Very interesting guest post on positive thinking and the physical neuropsychology of it.
The idea of positive affirmations may sound a little naïve to some – that simply by repeating positive phrases over, we can change our personalities to the point where we become more positive people. Then this can help us to overcome psychological disorders and even to find more success in our real life; it all sounds a bit too good to be true. But while it might sound overly simplistic, positive affirmations actually do have a lot of use and are very helpful in a number of ways. Here we will look at precisely what it is about positive affirmations that makes them so powerful, and how you can get the most of them yourself.
Why Are Positive Affirmations Useful?
Our bodies, and particularly our brains, love routine and systematic behavior When something becomes routine it becomes much easier for our body to prepare and to second guess what’s coming up which is why we’re so good at adapting to routines and then sticking rigidly to them.
In the brain for instance, any behavior that you repeat over and over can become more effective at repeating that action because the practice will strengthen the neural pathways in our mind. Like a muscle, using particular areas of the brain in certain ways causes those areas to adapt and change (this phenomenon is called ‘neuroplasticity’) and that means that we begin to perform this action almost by default on autopilot.
As such then, the way we think can also become habitual or even ‘addictive’ and if we are constantly thinking negative thoughts then eventually that will become routine and it will become difficult not to think those negative thoughts. Likewise though, by using positive affirmations – by simply repeating positive phrases to yourself over and over again – you can pick this up as a habit so that in future all of your self-talk is more positive and up-beat and encouraging rather than self-defeating.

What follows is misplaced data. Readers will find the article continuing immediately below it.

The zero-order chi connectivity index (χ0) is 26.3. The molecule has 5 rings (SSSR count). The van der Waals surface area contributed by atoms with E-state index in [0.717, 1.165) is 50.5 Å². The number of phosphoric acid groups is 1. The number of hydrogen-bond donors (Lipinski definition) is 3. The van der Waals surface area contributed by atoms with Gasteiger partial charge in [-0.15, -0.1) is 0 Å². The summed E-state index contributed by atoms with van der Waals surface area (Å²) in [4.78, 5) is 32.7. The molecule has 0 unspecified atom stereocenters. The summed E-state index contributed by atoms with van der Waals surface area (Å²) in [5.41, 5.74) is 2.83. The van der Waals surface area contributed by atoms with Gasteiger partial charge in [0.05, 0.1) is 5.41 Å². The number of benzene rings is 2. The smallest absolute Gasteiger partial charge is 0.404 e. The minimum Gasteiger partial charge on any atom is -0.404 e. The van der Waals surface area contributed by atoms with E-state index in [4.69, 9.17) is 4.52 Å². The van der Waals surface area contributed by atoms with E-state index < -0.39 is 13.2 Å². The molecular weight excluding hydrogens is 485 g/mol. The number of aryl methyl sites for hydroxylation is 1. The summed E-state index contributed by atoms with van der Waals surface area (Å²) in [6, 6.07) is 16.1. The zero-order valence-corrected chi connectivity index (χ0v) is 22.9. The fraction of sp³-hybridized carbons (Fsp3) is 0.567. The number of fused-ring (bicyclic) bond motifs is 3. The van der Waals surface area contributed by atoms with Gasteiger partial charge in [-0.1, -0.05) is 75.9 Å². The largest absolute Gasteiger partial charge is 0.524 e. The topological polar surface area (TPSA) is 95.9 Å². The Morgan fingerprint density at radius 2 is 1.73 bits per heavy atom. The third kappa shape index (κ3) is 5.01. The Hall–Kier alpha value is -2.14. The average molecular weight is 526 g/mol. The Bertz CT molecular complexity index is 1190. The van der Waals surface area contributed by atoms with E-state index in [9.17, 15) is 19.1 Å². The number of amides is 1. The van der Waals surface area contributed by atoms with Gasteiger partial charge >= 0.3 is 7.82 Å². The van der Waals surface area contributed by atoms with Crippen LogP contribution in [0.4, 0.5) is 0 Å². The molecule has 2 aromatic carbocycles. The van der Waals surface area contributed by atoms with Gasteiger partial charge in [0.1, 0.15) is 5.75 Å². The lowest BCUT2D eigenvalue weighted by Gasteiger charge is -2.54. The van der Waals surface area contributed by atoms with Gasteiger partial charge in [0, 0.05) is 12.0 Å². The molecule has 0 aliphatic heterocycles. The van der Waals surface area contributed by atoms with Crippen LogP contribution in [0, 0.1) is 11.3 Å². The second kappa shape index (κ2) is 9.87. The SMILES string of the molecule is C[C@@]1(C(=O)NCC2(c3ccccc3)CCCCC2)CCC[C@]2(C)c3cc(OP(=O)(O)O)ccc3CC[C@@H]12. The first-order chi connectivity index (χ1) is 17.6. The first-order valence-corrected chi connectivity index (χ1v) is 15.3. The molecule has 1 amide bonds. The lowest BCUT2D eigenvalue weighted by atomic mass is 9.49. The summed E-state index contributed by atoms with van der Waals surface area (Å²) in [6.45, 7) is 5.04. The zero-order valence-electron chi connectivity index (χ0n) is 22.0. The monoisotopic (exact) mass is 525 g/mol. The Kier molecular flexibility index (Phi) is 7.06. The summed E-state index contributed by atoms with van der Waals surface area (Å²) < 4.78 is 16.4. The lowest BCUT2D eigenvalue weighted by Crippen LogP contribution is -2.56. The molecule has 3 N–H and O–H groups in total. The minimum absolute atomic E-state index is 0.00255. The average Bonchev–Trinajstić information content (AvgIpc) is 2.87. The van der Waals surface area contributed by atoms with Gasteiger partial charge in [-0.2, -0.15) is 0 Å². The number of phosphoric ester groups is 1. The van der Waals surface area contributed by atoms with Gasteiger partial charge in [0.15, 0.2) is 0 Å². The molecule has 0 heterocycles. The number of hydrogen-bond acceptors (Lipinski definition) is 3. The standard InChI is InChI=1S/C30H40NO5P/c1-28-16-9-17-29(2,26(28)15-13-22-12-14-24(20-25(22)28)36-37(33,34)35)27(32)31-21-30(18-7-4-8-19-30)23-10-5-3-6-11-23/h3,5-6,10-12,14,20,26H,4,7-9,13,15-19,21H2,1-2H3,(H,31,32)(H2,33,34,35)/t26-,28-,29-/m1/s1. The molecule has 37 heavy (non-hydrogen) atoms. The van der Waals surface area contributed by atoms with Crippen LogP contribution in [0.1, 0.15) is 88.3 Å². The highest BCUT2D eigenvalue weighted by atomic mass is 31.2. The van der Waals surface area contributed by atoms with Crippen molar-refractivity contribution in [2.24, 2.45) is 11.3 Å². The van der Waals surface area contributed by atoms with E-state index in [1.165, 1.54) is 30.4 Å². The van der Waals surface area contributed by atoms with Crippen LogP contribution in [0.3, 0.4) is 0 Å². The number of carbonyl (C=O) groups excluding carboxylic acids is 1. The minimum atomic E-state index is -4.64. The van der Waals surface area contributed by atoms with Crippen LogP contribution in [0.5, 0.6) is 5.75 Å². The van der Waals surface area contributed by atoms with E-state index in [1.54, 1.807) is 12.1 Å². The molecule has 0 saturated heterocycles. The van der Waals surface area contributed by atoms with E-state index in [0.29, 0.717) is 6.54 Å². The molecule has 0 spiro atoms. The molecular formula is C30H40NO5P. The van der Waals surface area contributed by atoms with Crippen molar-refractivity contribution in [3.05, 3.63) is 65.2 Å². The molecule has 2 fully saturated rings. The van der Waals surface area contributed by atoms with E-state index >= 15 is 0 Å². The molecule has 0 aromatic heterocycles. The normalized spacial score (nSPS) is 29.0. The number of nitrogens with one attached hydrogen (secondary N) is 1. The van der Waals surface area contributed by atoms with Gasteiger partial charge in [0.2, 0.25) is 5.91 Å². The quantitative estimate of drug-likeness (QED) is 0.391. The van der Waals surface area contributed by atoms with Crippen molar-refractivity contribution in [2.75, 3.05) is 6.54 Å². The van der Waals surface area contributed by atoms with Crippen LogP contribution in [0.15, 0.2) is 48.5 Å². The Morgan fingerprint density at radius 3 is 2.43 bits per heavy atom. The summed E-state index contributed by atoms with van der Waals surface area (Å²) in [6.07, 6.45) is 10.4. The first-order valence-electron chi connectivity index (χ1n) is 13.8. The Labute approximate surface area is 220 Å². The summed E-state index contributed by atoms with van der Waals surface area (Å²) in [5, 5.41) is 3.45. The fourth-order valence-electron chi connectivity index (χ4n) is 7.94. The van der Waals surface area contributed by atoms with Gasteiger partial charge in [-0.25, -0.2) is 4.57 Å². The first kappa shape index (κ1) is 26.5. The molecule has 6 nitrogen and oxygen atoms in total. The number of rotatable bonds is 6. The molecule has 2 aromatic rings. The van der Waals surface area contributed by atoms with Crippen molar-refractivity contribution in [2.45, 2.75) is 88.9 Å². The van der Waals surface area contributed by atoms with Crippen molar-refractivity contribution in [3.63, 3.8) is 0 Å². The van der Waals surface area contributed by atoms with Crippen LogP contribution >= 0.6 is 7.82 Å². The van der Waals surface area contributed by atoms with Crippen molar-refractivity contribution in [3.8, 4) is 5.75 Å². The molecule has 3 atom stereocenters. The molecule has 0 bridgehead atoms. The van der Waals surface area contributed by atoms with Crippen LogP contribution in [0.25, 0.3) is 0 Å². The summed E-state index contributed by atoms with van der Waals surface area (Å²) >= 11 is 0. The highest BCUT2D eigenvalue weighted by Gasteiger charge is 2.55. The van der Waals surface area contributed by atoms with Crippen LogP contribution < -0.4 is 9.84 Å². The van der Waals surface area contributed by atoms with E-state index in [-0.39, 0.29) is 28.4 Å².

Furthermore, we have a tendency to almost ‘believe’ ourselves to the point where we will take actions to make our predictions come true on an unconscious level. Ever been unable to find your keys and then have someone come in to help and find them immediately? It’s called a ‘skotoma’ or a ‘mental blind spot’ and it exists because you’ve told yourself you can’t. Using positive affirmations then can increase your chance of success because on some level your unconscious mind will believe what you say.
How to Use Them
To use positive affirmations you need to think about the kinds of phrases that are likely to convince you to perform better – whether those are things like ‘it doesn’t matter what other people think’ or more straightforward things like ‘I know I can do it’.
Now you need to repeat these on a regular basis and this can be at timed intervals, by saying them in the morning and before bed for instance, or whenever you specifically need them before a challenge. In ‘cognitive behavioral therapy’, patients are taught to be ‘mindful’ of their own thoughts, so they are more conscious of the things they think, and to then replace those thoughts with tailored more positive ones.
If you struggle to remember to use your positive affirmations they can work well as notes to yourself – for instance on post-its around your home, or written in washable markers on your glass surfaces.
John Simpsons is an avid blogger and an expert in the field of human psychology, yoga and meditation. He is currently working for krownhypnotherapy.com